Sponsorships and advertising are the main funding source for Culturefest. We are lucky enough to have an awesome graphic designer as part of our core team. The way we were able to launch Culturefest and fund it in the beginning is because we looked like a million bucks straight out of the gate. I highly recommend finding an excellent graphic designer that is passionate enough to join forces with you, or invest some up front money in hiring one. Sponsors like the idea of seeing their logo on awesome looking print materials. The main bread and butter of our event is our 40 page program booklet. From 1/8 page business card sized ads at $100 to full page ads at $400, we raise our Culturefest budget though those ads. The booklet includes a schedule and information about the artists, so attendees and those interested in the festival have to flip all the way through the book to get the info.; this way they see al of the ads and they are actually valuable to the sponsors. We print them on newspaper through the commercial print department at Parkersburg News & Sentinel; the shortest run they can do is 5,000, so we have tons of extras to use as promotional materials leading up to the festival and, of course, everyone on site gets one or more if they need them. We crafted sponsorship packages ranging from advocate to gold that include those ads, logos on fliers and posters, company banners on site, logo and link on website and social media posts and emails, mention in news media and free tickets. We have one platinum level sponsorship that as of yet, no one has taken advantage of. It includes the company’s name along side ours- LLyniuM entertainment- as presenters. For instance, “LLyniuM entertainment and Clif Bar present Culturefest…” It also includes the company’s banner on both stages, a fully set up tent lit with tables and chairs, top billing in all media and on all print materials, etc. That’s a $15,000 package and we hope that someday, someone will see the value and bite. It is interesting that the average consumer doesn’t realize that the sponsors just write a check. They see their names on the event and genuinely think the company is responsible for making this awesome event happen. So, sponsorship of special community events truly is a value to the advertiser.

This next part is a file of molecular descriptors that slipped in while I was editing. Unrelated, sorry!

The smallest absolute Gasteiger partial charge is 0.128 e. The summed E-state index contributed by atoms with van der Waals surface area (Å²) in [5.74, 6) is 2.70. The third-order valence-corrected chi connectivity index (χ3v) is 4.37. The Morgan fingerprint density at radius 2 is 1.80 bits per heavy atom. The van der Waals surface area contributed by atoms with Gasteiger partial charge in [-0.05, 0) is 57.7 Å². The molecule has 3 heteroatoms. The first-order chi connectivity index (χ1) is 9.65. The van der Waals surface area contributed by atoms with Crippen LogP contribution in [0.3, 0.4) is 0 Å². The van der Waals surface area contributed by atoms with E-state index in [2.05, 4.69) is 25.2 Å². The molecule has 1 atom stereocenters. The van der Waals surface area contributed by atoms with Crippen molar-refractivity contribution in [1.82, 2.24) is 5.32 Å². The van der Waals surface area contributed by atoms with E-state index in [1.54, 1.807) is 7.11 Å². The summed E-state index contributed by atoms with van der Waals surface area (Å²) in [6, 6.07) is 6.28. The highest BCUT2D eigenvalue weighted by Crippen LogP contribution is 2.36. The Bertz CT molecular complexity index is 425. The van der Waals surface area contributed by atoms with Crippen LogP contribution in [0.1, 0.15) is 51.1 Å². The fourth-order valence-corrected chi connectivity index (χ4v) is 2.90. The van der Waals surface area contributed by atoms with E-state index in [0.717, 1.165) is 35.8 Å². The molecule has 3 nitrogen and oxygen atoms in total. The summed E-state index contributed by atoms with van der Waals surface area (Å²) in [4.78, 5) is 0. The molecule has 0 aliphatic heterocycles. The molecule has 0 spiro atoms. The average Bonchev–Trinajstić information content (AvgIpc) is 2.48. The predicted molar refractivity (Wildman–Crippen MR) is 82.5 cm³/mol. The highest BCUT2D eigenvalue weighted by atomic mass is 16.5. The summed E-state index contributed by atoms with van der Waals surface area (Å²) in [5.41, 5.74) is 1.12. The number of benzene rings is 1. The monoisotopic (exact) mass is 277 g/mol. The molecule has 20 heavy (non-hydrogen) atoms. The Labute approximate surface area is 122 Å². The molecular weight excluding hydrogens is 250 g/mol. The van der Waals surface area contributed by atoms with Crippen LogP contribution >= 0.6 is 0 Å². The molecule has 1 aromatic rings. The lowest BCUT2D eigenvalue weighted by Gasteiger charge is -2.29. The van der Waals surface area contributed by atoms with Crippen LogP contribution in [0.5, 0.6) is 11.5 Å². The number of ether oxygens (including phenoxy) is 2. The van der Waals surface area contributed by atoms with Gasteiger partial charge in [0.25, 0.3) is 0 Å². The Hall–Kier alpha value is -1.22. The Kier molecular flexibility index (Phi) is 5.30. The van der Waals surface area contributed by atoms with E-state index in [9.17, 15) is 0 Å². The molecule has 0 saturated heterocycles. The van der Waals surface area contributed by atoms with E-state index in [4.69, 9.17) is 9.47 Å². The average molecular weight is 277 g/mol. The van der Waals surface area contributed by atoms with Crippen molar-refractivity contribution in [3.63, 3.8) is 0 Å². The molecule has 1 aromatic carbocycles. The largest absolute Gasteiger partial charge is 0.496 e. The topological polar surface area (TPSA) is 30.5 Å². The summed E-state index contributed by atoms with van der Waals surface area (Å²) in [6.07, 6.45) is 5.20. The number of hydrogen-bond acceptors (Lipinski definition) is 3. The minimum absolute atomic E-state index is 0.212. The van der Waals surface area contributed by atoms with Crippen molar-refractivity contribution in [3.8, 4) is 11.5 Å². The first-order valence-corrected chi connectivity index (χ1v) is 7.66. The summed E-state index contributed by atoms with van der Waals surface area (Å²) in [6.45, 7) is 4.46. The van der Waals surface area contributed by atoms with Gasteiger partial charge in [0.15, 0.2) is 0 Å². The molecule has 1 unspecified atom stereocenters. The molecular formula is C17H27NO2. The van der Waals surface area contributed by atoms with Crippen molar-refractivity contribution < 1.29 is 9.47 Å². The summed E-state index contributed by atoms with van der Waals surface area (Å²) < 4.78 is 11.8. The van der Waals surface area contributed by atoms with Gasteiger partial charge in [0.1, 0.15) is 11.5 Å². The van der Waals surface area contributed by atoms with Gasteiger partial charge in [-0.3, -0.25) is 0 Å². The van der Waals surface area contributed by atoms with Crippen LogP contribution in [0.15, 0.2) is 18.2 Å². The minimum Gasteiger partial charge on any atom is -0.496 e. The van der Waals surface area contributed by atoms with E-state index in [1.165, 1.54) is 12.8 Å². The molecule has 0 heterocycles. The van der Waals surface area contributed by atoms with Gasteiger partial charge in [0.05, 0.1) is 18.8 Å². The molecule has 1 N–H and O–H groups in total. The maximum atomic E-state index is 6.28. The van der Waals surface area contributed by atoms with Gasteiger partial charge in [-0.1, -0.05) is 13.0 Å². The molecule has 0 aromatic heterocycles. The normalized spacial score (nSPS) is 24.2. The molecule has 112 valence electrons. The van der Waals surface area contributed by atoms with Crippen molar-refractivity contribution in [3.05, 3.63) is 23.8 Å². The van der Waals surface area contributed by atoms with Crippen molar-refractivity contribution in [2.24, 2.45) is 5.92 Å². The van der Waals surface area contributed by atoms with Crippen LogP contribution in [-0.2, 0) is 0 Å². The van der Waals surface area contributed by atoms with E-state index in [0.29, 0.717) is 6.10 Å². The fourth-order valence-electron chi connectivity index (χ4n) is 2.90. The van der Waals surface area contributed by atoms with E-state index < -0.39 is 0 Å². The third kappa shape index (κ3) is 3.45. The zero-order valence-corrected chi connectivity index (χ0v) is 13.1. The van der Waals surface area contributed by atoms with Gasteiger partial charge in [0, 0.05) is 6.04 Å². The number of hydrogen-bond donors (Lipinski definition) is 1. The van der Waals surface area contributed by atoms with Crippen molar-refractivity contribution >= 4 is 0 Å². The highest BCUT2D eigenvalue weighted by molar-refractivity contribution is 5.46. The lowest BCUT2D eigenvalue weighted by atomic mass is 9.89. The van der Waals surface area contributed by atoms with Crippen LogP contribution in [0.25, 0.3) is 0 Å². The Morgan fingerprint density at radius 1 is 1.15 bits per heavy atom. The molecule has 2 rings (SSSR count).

There are some grants out there for fairs and festivals; our state Division of Culture & History has a Fairs and Festivals division, and we are thankful to have a grant from them. Sadly, these grants may be dwindling due to our state’s precarious economic condition, but for now, they are a big help. You can also use a variety of project based grants to fund an arts festival if you frame it right. The WV Commission on the Arts has wonderful support for arts programming; I encourage you to explore all avenues in that realm at We have recently struck up a partnership with Appalachian South Folklife Center, the nonprofit organization which hosts Culturefest, and they have received Community Arts Project Support from WV Commission on the Arts to sponsor performances at Culturefest. Partnerships are key as you are creatively weaving the tapestry of your funding strategy. Arts festivals can be a community development strategy, as well as a civic engagement tool, so some grants that request projects in these arenas could be a good fit. Mini-grants for community development through programs such as Innovation Acceleration Strategy could fund the start-up of a community arts festival. Community foundations and established arts organizations may also be interested in supporting the effort, so make sure to fully explore the possibilities.